Increasingly you’re not getting people who go the traditional ‘school - A-level – university – theological college’ route. Increasingly it is people, men and women, who come in after having a career and then making that move into ministry. One of the things they do want top make sure is that it’s not the mid-life crisis thing or casting around for something nice and relaxing. But then it was theological college for two years because I was over thirty so didn’t have to go and do a degree.
Then I did my first curacy at Wickford, in the team ministry there, and then after about three and a half years I went to South Ockendon. Basically I’ve just been up and down the A127 really, until finally getting my own place here back in 2002. Back then I was Parish Priest here half time and half time Deanery Ministerial Development Officer but that was on the proviso that when the Reverend Kelly over at Canewdon either decided to retire or passed away, then I would take over Canewdon and Pagglesham. He lasted for another year before he passed away when he was, or very nearly was, ninety three. He served that Parish for the best part of fifty years, having arrived there in 1957, but that is a pattern of ministry that is becoming increasingly unusual; you are not getting people staying that sort of length of time in one place, anyway.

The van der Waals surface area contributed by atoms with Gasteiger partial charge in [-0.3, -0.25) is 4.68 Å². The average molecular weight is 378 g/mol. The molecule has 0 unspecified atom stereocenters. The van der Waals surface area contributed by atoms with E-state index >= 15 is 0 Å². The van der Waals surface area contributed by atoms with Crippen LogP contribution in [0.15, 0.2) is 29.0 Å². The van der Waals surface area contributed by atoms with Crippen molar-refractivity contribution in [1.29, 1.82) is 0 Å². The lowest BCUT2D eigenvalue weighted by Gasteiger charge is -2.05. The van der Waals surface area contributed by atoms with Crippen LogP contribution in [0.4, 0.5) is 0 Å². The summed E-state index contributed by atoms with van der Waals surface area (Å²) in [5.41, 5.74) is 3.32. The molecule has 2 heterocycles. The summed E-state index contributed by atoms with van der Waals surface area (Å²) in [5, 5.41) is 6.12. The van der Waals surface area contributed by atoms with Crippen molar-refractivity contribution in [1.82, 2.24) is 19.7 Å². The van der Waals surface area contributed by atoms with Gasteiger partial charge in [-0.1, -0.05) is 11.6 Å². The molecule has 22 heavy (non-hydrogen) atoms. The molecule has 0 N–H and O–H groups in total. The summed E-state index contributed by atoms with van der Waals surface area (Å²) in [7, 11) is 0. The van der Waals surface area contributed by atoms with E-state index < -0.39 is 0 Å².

RL: Is it standard to retire at sixty five?
Tim: Nowadays, since the mid 1970’s, legislation came in – before then there was no retirement, you just kept going – but there was new legislation making retirement mandatory, but saying that you could retire at sixty five if you wished, but you had to retire at seventy. With the Reverend Kelly, because he was already in post before the legislation came in, and because it was not retrospective, it didn’t apply to him, but it was never envisaged that anyone would stay in place that long.
RL: By the way you have been speaking, it sounds like you are very fulfilled in what you are doing?
Tim: Oh absolutely, totally! One of the real perks of being here is that Canewdon has a connection with Westminster Abbey and I am able to work as a duty Chaplain there, one week a year. It’s a lovely break for me actually, as much as anything, but it means you get to go to Westminster Abbey and stay in the Abbey for the week and do duty chaplain’s work around the Abbey, meeting and greeting, doing prayers, taking a couple of services.
RL: How has that come about?
Tim: it’s because of this thing called patronage. You have people who are the patrons of a church and therefore have a say in who the vicar of a particular parish is, and Westminster Abbey are the patrons of Canewdon church. Reverend Kelly always used to do it and when they had a gap in their schedule they got in touch and said your predecessor used to do it, would you be interested, so I jumped at it. The timing of it varies according to their schedule but I’m due to go about mid-March and it will be nice to go in Lent because there will be a different feel to the Abbey then as well. It’s a huge privilege.
RL: Well thank you, that’s a fascinating insight into another part of the church in the area. Thank you so much for your time.